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MissouriFamilies.org - Adults and Children - Adolescents

 

Feature Article

 

Teen pregnancy in the Latino community

Alejandra Gudino, MA, extension associate, HDFS, University of Missouri Extension; & Kim Allen, Ph.D., MFT, director, Center on Adolescent Sexuality, Pregnancy and Parenting, state specialist, HDFS, University of Missouri Extension

 

Adolescence is a time of new found freedom and exploration. It is also the time when behaviors are established that have both immediate and long-lasting implications. Teen pregnancy is just one of the many possible consequences of risky adolescent behavior.

 

In the Latino community, teen pregnancy rates are rising faster than the national average. Statistics show that Latino adolescents are at considerable risk for the negative consequences of early and high sexual activity. Not only are the HIV rates far above the national average for Latino youth, but half (51 percent) of Latina teens get pregnant at least once before the age of 20. In 2004, an estimated 1.6 million Latina girls aged 15 to 19 became pregnant nationwide, and although the data is limited, there were approximately 579 Latina teen pregnancies in Missouri in 2007.

 

There is only one way for a teen to completely avoid pregnancy: abstain from sex. The next best way to avoid pregnancy is to use contraception. Both options require motivation and are at times quite difficult for youth. Although some young people are abstaining from sexual activity or are using protection when sexually active, many youths do not have all the facts they need. It is important for youths to receive medically accurate information as well as decision-making skills to help them make healthy choices regarding sexual activity. With proper education and involvement from family, unintended pregnancy, HIV/AIDS and other sexually transmitted diseases can be greatly reduced.

 

Getting Latino parents and their youth to talk about being sexually active is critical. Although many teens wish they could talk to their parents about sex, most feel awkward asking questions. Instead, many teens get their information about sex from friends and the media. These sources of information can be very powerful, but the information may be misleading, and information on family values is often skipped. Research shows that parents and teens agree on one thing — when it comes to talking about sex, parents often do not know what to say, how to say it or when to start. Parents need to know that they are the most effective and influential force in their child’s life. Some of the latest reports on Latino pregnancy prevention affirm this idea:

 

  • 70 percent of Latino teens want more information about both abstinence and contraception.
  • 74 percent of sexually experienced Latina girls and 62 percent of Latino boys wish they had waited longer to have sex.
  • 94 percent of Latino teens think it is important to be given a strong message that they should not have sex until they are at least out of high school.

 

What should parents do? Research suggests that parents need to do the following to help their teens engage in healthy behaviors.

 

  • Stay connected and build trust
    High levels of parents’ connectedness are associated with delayed sexual initiation.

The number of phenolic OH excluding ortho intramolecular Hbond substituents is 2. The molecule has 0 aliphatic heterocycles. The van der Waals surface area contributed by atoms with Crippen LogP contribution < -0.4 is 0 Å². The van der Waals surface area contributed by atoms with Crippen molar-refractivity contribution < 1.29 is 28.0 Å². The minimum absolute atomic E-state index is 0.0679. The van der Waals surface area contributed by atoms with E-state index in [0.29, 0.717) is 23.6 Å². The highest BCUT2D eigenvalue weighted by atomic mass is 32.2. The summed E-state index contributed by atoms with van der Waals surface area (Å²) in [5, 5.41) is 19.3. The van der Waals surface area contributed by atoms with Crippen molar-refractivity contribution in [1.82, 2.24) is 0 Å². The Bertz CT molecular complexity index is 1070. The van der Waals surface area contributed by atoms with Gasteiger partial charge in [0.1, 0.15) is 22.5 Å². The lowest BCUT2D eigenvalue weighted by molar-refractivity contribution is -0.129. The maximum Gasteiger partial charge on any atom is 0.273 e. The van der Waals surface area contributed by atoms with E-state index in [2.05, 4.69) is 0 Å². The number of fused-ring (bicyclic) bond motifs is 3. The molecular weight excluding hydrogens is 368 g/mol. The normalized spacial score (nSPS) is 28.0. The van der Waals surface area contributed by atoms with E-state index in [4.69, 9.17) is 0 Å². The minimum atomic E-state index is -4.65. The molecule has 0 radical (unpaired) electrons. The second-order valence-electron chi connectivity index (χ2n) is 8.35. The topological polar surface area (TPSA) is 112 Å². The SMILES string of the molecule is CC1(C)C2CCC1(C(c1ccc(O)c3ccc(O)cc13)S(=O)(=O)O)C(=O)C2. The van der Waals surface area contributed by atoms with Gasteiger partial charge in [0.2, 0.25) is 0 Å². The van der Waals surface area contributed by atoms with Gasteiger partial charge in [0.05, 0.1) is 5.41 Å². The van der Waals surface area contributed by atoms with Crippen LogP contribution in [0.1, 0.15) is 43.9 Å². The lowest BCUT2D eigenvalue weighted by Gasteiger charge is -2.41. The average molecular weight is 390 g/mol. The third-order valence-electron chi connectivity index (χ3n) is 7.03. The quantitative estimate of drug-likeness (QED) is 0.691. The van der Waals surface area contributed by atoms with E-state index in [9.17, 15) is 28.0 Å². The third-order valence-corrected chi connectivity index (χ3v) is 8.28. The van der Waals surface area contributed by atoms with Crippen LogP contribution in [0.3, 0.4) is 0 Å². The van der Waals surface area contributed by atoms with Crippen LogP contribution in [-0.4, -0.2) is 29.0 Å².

• Communicate
    Specific communication about sexual activity is more effective than general communication. Although Latino parents appreciate the need for open communication, they find engaging in these conversations difficult.
  • Set boundaries
    The presence and enforcement of dating rules may delay onset of sexual intercourse. Parental control may be related to more positive outcomes.
  • Monitor
    Age-appropriate parental monitoring of adolescents’ whereabouts protects against intention or risky sexual behaviors.
  • Family values
    Familismo has been associated with decreased influence of peers on risk-taking behaviors.

 

It is imperative that Latino families and communities not only understand this phenomenon, but that they understand what steps are needed to help youth remain safe during their adolescent years. For more information, contact the Center on Adolescent Sexuality, Pregnancy and Parenting online at http://extension.missouri.edu/hdfs/caspp.htm.

 

Adapted from Connecting For Families curriculum.

 

References:
Allen, M., Svetaz, M., Hardeman, R., & Resnick, M. 2008. What research tells us about Latino parenting practices and their relationship to youth sexual behavior. The National Campaign to Prevent Teen and Unplanned Pregnancy, Washington, D.C.

 

Department of Health and Human Services. 2009. Strengthening families and communities, resource guide. Retrieved from http://www.childwelfare.gov/preventing.

 

Guttmacher Institute. 2009. Contraception counts: State by State comparative. Retrieved from http://www.guttmacher.org/pubs/state_data/states/missouri.html.

 

Kaiser Family Foundation. 2008. Sexual health of adolescents and young adults in the United States. Retrieved from http://www.kff.org/womenshealth/upload/3040_04.pdf.

 

Missouri Department of Health and Senior Services. Missouri Information for Community Assessment. http://www.dhss.mo.gov/FertilityRateMICA/indexcounty.html.

 

Vexler, E. 2007. Voices heard: Latino adults and teens speak up about teen pregnancy. The National Campaign to Prevent Teen and Unplanned Pregnancy. Washington, D.C. Retrieved from www.teenpregnancy.org.

 

 


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Last Updated 07/07/2009